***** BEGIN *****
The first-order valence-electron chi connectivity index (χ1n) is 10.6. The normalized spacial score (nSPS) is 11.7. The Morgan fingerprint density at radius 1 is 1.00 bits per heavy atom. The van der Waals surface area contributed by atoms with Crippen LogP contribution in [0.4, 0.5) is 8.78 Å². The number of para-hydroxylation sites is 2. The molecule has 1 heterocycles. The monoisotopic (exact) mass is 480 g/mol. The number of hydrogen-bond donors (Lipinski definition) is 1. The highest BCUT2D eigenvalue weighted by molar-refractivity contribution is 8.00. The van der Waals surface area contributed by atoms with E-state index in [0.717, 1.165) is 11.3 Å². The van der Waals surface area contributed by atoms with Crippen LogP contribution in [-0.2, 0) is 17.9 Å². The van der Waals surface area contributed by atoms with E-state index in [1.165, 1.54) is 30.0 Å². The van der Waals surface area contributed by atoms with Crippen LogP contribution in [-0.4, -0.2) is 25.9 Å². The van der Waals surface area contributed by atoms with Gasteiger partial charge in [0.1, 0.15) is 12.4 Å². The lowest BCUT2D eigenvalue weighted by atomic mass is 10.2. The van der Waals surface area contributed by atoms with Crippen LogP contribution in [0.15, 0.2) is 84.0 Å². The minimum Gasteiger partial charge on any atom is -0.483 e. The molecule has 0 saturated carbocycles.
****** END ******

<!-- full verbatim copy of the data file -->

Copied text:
The first-order valence-electron chi connectivity index (χ1n) is 10.6. The normalized spacial score (nSPS) is 11.7. The Morgan fingerprint density at radius 1 is 1.00 bits per heavy atom. The van der Waals surface area contributed by atoms with Crippen LogP contribution in [0.4, 0.5) is 8.78 Å². The number of para-hydroxylation sites is 2. The molecule has 1 heterocycles. The monoisotopic (exact) mass is 480 g/mol. The number of hydrogen-bond donors (Lipinski definition) is 1. The highest BCUT2D eigenvalue weighted by molar-refractivity contribution is 8.00. The van der Waals surface area contributed by atoms with E-state index in [0.717, 1.165) is 11.3 Å². The van der Waals surface area contributed by atoms with Crippen LogP contribution in [-0.2, 0) is 17.9 Å². The van der Waals surface area contributed by atoms with E-state index in [1.165, 1.54) is 30.0 Å². The van der Waals surface area contributed by atoms with Crippen LogP contribution in [-0.4, -0.2) is 25.9 Å². The van der Waals surface area contributed by atoms with Gasteiger partial charge in [0.1, 0.15) is 12.4 Å². The lowest BCUT2D eigenvalue weighted by atomic mass is 10.2. The van der Waals surface area contributed by atoms with Crippen LogP contribution in [0.15, 0.2) is 84.0 Å². The minimum Gasteiger partial charge on any atom is -0.483 e. The molecule has 0 saturated carbocycles.